Age: The likelihood of developing high blood pressure increases with age. Women over 65 years and men over 55 years of age are most likely to develop high blood pressure.

Sensitivity to Sodium: The incidence is higher in people who are salt-sensitive.

Low potassium intake: Lower the potassium, higher the blood pressure. A diet rich in potassium helps prevent high blood pressure.

Body weight: Obese individuals tend to have high blood pressure. There is an increase in cardiac output, blood volume and arterial resistance.

Alcohol consumption: Alcohol consumption exceeding one drink a day for women and two for men poses great risk in having high blood pressure.

Smoking: Smoking is injurious to health; particularly nicotine in tobacco products contributes to developing high blood pressure.

Lack of exercise: Lifestyle sans exercise poses risk of developing high blood pressure.

Chill weather: Chill weather condition narrows the blood vessels and is more likely to result in high blood pressure.

Depression: Ample data suggests connection between depression and high blood pressure.

High cholesterol level: Improper diet and excess cholesterol intake influence development of high blood pressure.

Medical conditions: Diseases such as diabetes and kidney disease are linked to high blood pressure.

Women specific factors - high blood pressure

When a woman goes through specific stages in life her risk to high blood pressure increases.

During pregnancy: There are three types of high blood pressure in pregnant women.

Gestational hypertension: High blood pressure during pregnancy poses great risk to the mother and baby. Women who earlier had normal blood pressure can develop high blood pressure toward the end of pregnancy. With or without symptoms, a slightly raised blood pressure is noticed after 20 weeks of pregnancy which continues for up to 3 months after childbirth. This is termed as gestational hypertension. Blood pressure returns to normalcy after 3 months of childbirth. But the woman is likely to develop chronic high blood pressure later in life. While any pregnant woman can develop high blood pressure, gestational hypertension risk is high for:

  • Women who have had high blood pressure during earlier pregnancy

  • Women who were overweight before becoming pregnant

  • Pregnant women younger than 20 and older than 40 years of age.

  • Women who have diabetes or kidney problems.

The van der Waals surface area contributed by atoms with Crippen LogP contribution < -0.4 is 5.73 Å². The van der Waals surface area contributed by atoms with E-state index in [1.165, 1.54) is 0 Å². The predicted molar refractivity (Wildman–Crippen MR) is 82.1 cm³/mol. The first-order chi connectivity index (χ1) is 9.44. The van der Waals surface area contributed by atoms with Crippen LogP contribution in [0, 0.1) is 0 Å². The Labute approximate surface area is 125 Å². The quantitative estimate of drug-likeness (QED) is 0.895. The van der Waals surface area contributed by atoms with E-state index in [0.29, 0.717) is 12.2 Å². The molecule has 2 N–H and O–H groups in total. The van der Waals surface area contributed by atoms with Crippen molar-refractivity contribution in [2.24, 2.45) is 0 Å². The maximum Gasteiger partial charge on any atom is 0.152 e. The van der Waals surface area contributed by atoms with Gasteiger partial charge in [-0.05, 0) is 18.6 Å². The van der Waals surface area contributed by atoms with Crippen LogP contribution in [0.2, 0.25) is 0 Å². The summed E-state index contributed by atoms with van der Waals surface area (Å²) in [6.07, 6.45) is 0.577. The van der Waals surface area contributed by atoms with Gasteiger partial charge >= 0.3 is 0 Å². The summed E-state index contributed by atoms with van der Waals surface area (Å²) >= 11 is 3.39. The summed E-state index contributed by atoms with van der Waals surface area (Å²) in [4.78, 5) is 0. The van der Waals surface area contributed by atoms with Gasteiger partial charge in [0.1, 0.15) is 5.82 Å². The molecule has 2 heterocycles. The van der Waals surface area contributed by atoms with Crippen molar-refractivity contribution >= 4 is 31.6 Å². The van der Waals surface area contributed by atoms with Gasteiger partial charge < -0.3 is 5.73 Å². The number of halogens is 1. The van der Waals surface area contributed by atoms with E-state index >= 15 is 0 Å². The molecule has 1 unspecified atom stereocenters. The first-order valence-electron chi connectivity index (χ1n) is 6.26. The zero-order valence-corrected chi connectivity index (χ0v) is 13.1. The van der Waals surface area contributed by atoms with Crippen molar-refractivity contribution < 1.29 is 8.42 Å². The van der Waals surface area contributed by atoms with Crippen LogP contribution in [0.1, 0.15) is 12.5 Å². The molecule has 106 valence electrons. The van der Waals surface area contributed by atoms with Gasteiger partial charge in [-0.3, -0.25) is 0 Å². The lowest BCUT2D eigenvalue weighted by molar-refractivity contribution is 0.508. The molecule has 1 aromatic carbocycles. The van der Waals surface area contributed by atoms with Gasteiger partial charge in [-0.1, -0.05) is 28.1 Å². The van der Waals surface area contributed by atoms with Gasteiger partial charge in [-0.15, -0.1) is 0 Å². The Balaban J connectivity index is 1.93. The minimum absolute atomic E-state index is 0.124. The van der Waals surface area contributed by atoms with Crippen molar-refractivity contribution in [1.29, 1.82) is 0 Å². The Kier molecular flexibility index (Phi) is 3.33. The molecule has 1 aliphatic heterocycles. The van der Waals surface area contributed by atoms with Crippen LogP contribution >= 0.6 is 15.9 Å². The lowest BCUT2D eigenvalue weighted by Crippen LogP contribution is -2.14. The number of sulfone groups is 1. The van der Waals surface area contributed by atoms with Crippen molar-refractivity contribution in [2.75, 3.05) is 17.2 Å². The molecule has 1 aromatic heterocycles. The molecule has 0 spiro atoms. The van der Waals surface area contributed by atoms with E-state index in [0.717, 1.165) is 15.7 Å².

• During multiple pregnancy

Medical experts opine gestational blood pressure can damage the pregnant woman's kidneys and or affect blood supply to the baby. Doctors recommend frequent monitoring of blood pressure to avoid complications.

Chronic hypertension: High blood pressure that predates pregnancy is referred to as chronic hypertension. It is usually diagnosed during the first prenatal check-up. It can also develop before the 20th week of pregnancy. Chronic hypertension is classified into essential and secondary hypertension. When the underlying cause is related to hypertension that runs in the family, it is essential hypertension. If the cause is related to health problems such as kidney disease, narrowing of the artery to the kidney, and adrenal tumors, it is classified as secondary hypertension.

When the underlying conditions are attended to, secondary hypertension tends to resolve. Hence, women with an underlying health condition will be recommended by health care providers to get treated before pregnancy. In case chronic hypertension doesn't respond to treatments, doctors may suggest early delivery resulting in premature birth of the baby. In most cases, if the pregnant woman isn't ready to have a normal childbirth, a cesarean will be performed.

Preeclampsia: Toxemia or Preeclampsia is purely pregnancy-induced hypertension. Preeclampsia occurs usually in first time pregnancies. Pregnant women tend to develop this life threatening condition during second or third trimester, during delivery and up to six weeks post-partum. This can develop suddenly or gradually. In most cases, the symptoms are present for months waiting to be detected. It is usually detected during a routine blood pressure check and urine check.